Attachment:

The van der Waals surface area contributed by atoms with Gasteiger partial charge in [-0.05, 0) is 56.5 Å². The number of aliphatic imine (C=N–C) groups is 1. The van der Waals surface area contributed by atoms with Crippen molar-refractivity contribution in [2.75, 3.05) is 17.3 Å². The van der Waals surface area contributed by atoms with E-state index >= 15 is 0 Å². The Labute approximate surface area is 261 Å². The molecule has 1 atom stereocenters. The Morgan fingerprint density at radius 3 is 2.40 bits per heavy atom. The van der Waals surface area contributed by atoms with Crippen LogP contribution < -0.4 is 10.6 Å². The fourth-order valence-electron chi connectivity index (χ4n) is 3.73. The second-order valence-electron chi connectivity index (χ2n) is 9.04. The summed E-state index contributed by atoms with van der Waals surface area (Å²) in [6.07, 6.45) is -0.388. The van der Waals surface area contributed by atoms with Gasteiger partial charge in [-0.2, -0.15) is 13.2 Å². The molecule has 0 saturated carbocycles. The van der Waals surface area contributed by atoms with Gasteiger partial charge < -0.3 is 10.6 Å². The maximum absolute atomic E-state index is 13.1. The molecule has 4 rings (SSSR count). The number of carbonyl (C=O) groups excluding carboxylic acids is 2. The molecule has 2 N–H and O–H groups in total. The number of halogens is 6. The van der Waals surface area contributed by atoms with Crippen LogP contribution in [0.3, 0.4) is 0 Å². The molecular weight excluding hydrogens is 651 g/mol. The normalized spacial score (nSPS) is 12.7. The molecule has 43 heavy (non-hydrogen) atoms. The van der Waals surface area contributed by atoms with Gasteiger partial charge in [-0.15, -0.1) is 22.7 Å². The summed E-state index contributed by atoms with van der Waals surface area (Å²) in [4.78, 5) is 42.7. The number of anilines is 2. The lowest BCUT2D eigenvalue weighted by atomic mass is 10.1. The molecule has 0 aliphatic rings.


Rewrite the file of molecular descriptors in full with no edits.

The van der Waals surface area contributed by atoms with Gasteiger partial charge in [-0.05, 0) is 56.5 Å². The number of aliphatic imine (C=N–C) groups is 1. The van der Waals surface area contributed by atoms with Crippen molar-refractivity contribution in [2.75, 3.05) is 17.3 Å². The van der Waals surface area contributed by atoms with E-state index >= 15 is 0 Å². The Labute approximate surface area is 261 Å². The molecule has 1 atom stereocenters. The Morgan fingerprint density at radius 3 is 2.40 bits per heavy atom. The van der Waals surface area contributed by atoms with Crippen LogP contribution < -0.4 is 10.6 Å². The fourth-order valence-electron chi connectivity index (χ4n) is 3.73. The second-order valence-electron chi connectivity index (χ2n) is 9.04. The summed E-state index contributed by atoms with van der Waals surface area (Å²) in [6.07, 6.45) is -0.388. The van der Waals surface area contributed by atoms with Gasteiger partial charge in [-0.2, -0.15) is 13.2 Å². The molecule has 0 saturated carbocycles. The van der Waals surface area contributed by atoms with Gasteiger partial charge < -0.3 is 10.6 Å². The maximum absolute atomic E-state index is 13.1. The molecule has 4 rings (SSSR count). The number of carbonyl (C=O) groups excluding carboxylic acids is 2. The molecule has 2 N–H and O–H groups in total. The number of halogens is 6. The van der Waals surface area contributed by atoms with Crippen LogP contribution in [0.3, 0.4) is 0 Å². The molecular weight excluding hydrogens is 651 g/mol. The normalized spacial score (nSPS) is 12.7. The molecule has 43 heavy (non-hydrogen) atoms. The van der Waals surface area contributed by atoms with Gasteiger partial charge in [-0.15, -0.1) is 22.7 Å². The summed E-state index contributed by atoms with van der Waals surface area (Å²) in [4.78, 5) is 42.7. The number of anilines is 2. The lowest BCUT2D eigenvalue weighted by atomic mass is 10.1. The molecule has 0 aliphatic rings.